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See also: Counterexamples to Materialism

Materialism is the belief that only matter exists, and that nothing unseen exists. Materialism is a type of atheism. Materialism holds that all phenomena and processes can be entirely explained as manifestations or results of matter.[1] In popular culture, materialism refers to an obsession with money and expensive goods that money can buy.

Materialism defies both experience and logic. Experience provides numerous counterexamples that disprove materialism, such as annual migration patterns by animals, homing, action-at-a-distance and non-locality, plus extraordinary good and evil events that lack statistically-plausible explanations. Materialism is also contrary to logic, as there is no logical reason to expect human senses to be able to fully recognize all of reality.

Materialism ignores unseen opportunity costs, and often materialists are unable or unwilling to grasp this and other abstract truths. Materialists have trouble realizing that the deterrence effect of gun ownership yields more benefits than any harm that guns cause. Materialists often develop obsessions with their outlook, as reflected by evolution syndrome.

Like all false theories, materialism ultimately contradicts itself: atheists believe in vast amounts of unseen "dark matter" in the universe.

Harm Caused by Materialism

The falsehood of materialism causes significant harm, including:

  • Downplaying the harmful effects of gambling and pornography, which can be even more harmful than destructive substance abuse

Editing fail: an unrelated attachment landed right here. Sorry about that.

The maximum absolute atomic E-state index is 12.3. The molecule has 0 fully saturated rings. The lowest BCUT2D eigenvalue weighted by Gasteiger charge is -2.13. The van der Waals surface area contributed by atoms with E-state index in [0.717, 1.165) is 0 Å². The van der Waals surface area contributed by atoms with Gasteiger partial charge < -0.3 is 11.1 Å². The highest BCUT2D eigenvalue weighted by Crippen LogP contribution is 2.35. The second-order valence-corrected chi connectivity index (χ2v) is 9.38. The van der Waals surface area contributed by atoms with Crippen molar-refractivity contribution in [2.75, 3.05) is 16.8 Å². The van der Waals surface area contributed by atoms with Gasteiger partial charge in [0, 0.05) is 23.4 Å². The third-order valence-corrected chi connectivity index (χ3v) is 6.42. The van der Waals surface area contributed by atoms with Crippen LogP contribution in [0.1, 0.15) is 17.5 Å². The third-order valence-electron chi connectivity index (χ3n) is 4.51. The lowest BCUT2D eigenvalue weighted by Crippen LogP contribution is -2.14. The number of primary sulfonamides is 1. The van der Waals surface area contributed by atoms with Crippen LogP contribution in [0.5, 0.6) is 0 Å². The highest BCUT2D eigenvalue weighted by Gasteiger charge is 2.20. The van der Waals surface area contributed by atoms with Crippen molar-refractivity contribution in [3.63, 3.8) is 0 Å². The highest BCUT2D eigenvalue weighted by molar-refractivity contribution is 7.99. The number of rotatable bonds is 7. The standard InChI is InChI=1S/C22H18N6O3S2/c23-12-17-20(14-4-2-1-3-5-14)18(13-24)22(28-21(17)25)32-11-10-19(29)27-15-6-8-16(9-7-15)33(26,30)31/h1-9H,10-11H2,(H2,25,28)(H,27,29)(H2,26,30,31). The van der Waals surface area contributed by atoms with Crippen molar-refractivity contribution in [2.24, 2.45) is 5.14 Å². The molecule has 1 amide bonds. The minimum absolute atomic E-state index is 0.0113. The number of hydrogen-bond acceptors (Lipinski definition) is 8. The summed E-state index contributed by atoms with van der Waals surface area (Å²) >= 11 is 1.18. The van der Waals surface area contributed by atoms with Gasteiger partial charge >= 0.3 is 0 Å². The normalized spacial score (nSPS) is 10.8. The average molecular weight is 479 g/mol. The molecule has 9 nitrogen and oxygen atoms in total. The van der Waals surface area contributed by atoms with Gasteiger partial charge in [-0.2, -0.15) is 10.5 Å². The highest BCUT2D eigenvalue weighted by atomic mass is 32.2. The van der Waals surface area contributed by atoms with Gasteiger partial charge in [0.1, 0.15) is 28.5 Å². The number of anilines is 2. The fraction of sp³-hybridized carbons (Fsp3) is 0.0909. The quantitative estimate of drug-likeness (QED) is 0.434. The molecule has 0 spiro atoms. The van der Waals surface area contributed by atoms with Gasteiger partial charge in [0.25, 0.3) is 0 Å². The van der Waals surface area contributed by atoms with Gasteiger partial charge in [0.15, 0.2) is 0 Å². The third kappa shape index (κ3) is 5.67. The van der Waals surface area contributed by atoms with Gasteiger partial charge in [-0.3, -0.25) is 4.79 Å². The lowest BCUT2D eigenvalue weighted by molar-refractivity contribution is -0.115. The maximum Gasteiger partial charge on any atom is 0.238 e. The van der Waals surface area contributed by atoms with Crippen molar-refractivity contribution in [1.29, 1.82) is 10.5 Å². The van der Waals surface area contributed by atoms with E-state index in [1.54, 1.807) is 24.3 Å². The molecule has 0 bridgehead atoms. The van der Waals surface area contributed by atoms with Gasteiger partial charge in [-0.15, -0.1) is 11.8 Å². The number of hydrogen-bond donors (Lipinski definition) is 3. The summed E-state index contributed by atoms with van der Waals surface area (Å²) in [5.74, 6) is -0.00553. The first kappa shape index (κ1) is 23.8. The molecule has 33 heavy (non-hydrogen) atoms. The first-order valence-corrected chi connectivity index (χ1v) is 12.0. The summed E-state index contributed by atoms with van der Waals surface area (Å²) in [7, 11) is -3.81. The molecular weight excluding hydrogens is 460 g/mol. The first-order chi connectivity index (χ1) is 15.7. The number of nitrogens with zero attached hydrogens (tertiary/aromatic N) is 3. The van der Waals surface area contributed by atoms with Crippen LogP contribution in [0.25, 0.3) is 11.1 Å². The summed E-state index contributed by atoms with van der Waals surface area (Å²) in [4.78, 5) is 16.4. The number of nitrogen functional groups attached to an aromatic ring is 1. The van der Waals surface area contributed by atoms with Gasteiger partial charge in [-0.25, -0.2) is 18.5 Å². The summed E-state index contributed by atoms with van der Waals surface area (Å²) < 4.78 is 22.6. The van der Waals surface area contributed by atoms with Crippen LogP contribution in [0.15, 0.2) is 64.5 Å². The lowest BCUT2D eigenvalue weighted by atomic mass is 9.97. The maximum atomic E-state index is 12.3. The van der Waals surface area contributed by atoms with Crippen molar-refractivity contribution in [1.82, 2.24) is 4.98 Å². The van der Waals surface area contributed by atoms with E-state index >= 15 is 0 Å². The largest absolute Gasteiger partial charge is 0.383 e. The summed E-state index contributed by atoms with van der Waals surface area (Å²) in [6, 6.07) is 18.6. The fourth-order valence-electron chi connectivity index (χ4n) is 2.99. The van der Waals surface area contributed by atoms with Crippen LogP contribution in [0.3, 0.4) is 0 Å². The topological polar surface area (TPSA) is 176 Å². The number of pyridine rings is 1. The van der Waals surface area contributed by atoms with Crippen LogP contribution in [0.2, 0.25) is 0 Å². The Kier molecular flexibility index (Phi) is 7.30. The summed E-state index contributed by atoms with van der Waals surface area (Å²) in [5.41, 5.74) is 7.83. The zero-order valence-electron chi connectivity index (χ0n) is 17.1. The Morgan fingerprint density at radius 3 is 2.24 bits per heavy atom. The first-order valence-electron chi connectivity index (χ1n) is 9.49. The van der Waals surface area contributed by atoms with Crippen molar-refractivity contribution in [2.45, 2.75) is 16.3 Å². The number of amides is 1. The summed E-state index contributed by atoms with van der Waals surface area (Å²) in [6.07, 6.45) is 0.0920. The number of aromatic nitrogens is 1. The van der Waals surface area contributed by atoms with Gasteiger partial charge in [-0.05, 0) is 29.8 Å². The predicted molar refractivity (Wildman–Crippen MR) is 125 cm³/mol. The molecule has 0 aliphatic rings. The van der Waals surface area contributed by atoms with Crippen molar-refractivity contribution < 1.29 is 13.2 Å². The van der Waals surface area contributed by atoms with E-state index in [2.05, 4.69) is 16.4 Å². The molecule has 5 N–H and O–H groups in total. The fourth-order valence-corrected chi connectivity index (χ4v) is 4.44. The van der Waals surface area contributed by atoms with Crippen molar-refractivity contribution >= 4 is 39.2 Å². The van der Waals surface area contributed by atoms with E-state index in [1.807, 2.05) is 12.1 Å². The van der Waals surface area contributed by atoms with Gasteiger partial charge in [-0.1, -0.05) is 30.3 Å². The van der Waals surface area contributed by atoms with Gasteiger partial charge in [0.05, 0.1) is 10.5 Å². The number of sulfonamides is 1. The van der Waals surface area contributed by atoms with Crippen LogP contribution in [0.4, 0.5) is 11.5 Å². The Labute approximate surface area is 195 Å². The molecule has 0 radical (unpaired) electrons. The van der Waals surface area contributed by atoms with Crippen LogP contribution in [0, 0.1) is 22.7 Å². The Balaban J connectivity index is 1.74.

• Downplaying non-material causes of accidents, such as young children impulsively darting towards water or into the street
  • Exaggerating possible material causes of anxiety and possible material remedies, such as medication

Materialism misleads people into thinking that non-material addictions are not harmful to one's health. In fact, they can be as devastating as material addictions.

Materialism in Politics

In politics, materialism overlooks abstract principles and instead focuses on tangible or directly observable characteristics, such as:

  • Race
  • Gender
  • Wealth
  • Job title or status

In the United States, Democrats tend to be materialistic, with particularly heavy emphasis placed on race, gender and job title. Republicans, in contrast, tend to focus on principles such as family values, pro-life or economics.

Materialism in Education

Materialism is taught heavily in public schools, leading students to undervalue unseen aspects of life. There is a high correlation between materialism and atheism as atheism is fundamentally a materialistic philosophy. Materialism denies that most great intellectual breakthroughs were the brainchild of men with faith in the unseen.

Materialism in Science

Materialism undermines science making it increasingly atheistic,[2] rejecting God and His works in explanations of the world and all of human experience. Instead science readily embraces liberal logic and pseudo or junk science such as evolution, relativity, "global warming" and much of cosmology and geology based on a time frame which predates creation. Fortunately the rigid logic of creation science is gaining in importance, enabling intelligent people to distinguish real science from atheistic secular junk science.

Other Aspects of Materialism

Arguments for materialism commonly use principles such as Occam's Razor to propose that an immaterial realm is wholly superfluous to materialists' understanding of the world.

"Materialism" can also refer to an obsession with material goods.

The teachings of Karl Marx and Vladimir Lenin (see Marxism-Leninism) rest upon a philosophy of history called dialectical materialism.


  • "[T]he greatest failure of materialism is that it simply cannot explain the existence of information!" [3]
  • "I was just looking at all the wrong things, but when I realized there is no better me or better things without Jesus ... [My faith] sure beats a lot of money and material things that you may have."[4]

See also

External links


  1. Merriam Webster Dictionary: Materialism
  3. Perry Marshall's website about Perry Marshall's forum posts
  4. Berry, Susan (July 25, 2019). Richest Man in Singapore: ‘Missing Piece’ in His Life ‘God Through Jesus Christ’. Breitbart News. Retrieved July 27, 2019.